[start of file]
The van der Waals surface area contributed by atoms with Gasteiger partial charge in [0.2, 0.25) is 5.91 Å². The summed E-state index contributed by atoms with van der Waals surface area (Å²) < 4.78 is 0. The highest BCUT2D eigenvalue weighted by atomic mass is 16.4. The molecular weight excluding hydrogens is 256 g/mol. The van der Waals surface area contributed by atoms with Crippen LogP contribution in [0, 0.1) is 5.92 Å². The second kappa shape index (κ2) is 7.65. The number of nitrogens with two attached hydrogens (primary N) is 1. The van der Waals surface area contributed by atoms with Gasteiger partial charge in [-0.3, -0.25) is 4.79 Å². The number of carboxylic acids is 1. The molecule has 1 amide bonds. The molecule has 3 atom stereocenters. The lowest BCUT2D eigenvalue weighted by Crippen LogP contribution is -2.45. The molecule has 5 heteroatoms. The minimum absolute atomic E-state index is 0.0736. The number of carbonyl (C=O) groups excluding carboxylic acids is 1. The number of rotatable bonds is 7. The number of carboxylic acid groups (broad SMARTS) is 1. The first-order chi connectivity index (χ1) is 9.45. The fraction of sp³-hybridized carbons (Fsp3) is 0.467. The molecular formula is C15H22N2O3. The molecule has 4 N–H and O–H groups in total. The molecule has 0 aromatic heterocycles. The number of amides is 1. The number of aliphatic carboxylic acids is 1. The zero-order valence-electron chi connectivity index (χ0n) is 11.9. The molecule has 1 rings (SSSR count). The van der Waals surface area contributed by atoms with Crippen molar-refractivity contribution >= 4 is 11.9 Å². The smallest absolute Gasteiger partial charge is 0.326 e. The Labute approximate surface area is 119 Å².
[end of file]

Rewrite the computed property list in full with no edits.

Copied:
The van der Waals surface area contributed by atoms with Gasteiger partial charge in [0.2, 0.25) is 5.91 Å². The summed E-state index contributed by atoms with van der Waals surface area (Å²) < 4.78 is 0. The highest BCUT2D eigenvalue weighted by atomic mass is 16.4. The molecular weight excluding hydrogens is 256 g/mol. The van der Waals surface area contributed by atoms with Crippen LogP contribution in [0, 0.1) is 5.92 Å². The second kappa shape index (κ2) is 7.65. The number of nitrogens with two attached hydrogens (primary N) is 1. The van der Waals surface area contributed by atoms with Gasteiger partial charge in [-0.3, -0.25) is 4.79 Å². The number of carboxylic acids is 1. The molecule has 1 amide bonds. The molecule has 3 atom stereocenters. The lowest BCUT2D eigenvalue weighted by Crippen LogP contribution is -2.45. The molecule has 5 heteroatoms. The minimum absolute atomic E-state index is 0.0736. The number of carbonyl (C=O) groups excluding carboxylic acids is 1. The number of rotatable bonds is 7. The number of carboxylic acid groups (broad SMARTS) is 1. The first-order chi connectivity index (χ1) is 9.45. The fraction of sp³-hybridized carbons (Fsp3) is 0.467. The molecular formula is C15H22N2O3. The molecule has 4 N–H and O–H groups in total. The molecule has 0 aromatic heterocycles. The number of amides is 1. The number of aliphatic carboxylic acids is 1. The zero-order valence-electron chi connectivity index (χ0n) is 11.9. The molecule has 1 rings (SSSR count). The van der Waals surface area contributed by atoms with Crippen molar-refractivity contribution >= 4 is 11.9 Å². The smallest absolute Gasteiger partial charge is 0.326 e. The Labute approximate surface area is 119 Å².